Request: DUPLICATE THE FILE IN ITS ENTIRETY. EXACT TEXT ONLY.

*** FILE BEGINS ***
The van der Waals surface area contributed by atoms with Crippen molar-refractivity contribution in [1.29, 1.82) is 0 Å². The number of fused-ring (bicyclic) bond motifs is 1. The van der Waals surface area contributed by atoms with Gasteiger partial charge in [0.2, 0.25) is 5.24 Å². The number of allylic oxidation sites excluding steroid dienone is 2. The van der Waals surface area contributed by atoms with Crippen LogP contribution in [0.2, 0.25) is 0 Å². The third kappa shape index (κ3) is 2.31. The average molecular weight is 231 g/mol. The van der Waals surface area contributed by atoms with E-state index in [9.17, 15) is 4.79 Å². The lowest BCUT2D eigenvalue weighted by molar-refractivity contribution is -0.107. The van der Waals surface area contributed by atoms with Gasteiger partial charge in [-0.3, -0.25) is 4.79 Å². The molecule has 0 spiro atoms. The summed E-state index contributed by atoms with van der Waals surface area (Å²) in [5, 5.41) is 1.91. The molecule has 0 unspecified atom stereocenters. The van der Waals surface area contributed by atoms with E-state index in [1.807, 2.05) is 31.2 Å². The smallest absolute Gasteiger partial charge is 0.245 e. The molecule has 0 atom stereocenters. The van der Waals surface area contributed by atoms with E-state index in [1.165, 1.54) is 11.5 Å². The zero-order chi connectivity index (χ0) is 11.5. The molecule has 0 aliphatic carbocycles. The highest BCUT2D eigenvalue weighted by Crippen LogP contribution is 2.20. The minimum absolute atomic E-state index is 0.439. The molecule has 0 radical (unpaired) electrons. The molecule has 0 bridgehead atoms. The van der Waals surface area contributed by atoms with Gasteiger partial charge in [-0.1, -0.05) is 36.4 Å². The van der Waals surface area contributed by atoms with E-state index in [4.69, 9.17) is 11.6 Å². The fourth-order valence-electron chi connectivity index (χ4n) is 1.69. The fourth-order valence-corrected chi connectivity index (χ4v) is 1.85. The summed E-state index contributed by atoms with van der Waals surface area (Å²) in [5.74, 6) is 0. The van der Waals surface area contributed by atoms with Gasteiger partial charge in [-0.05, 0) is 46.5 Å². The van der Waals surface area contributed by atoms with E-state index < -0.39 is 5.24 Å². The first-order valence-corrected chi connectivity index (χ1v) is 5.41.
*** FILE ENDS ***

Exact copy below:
The van der Waals surface area contributed by atoms with Crippen molar-refractivity contribution in [1.29, 1.82) is 0 Å². The number of fused-ring (bicyclic) bond motifs is 1. The van der Waals surface area contributed by atoms with Gasteiger partial charge in [0.2, 0.25) is 5.24 Å². The number of allylic oxidation sites excluding steroid dienone is 2. The van der Waals surface area contributed by atoms with Crippen LogP contribution in [0.2, 0.25) is 0 Å². The third kappa shape index (κ3) is 2.31. The average molecular weight is 231 g/mol. The van der Waals surface area contributed by atoms with E-state index in [9.17, 15) is 4.79 Å². The lowest BCUT2D eigenvalue weighted by molar-refractivity contribution is -0.107. The van der Waals surface area contributed by atoms with Gasteiger partial charge in [-0.3, -0.25) is 4.79 Å². The molecule has 0 spiro atoms. The summed E-state index contributed by atoms with van der Waals surface area (Å²) in [5, 5.41) is 1.91. The molecule has 0 unspecified atom stereocenters. The van der Waals surface area contributed by atoms with E-state index in [1.807, 2.05) is 31.2 Å². The smallest absolute Gasteiger partial charge is 0.245 e. The molecule has 0 atom stereocenters. The van der Waals surface area contributed by atoms with E-state index in [1.165, 1.54) is 11.5 Å². The zero-order chi connectivity index (χ0) is 11.5. The molecule has 0 aliphatic carbocycles. The highest BCUT2D eigenvalue weighted by Crippen LogP contribution is 2.20. The minimum absolute atomic E-state index is 0.439. The molecule has 0 radical (unpaired) electrons. The molecule has 0 bridgehead atoms. The van der Waals surface area contributed by atoms with Gasteiger partial charge in [-0.1, -0.05) is 36.4 Å². The van der Waals surface area contributed by atoms with E-state index in [4.69, 9.17) is 11.6 Å². The fourth-order valence-electron chi connectivity index (χ4n) is 1.69. The fourth-order valence-corrected chi connectivity index (χ4v) is 1.85. The summed E-state index contributed by atoms with van der Waals surface area (Å²) in [5.74, 6) is 0. The van der Waals surface area contributed by atoms with Gasteiger partial charge in [-0.05, 0) is 46.5 Å². The van der Waals surface area contributed by atoms with E-state index < -0.39 is 5.24 Å². The first-order valence-corrected chi connectivity index (χ1v) is 5.41.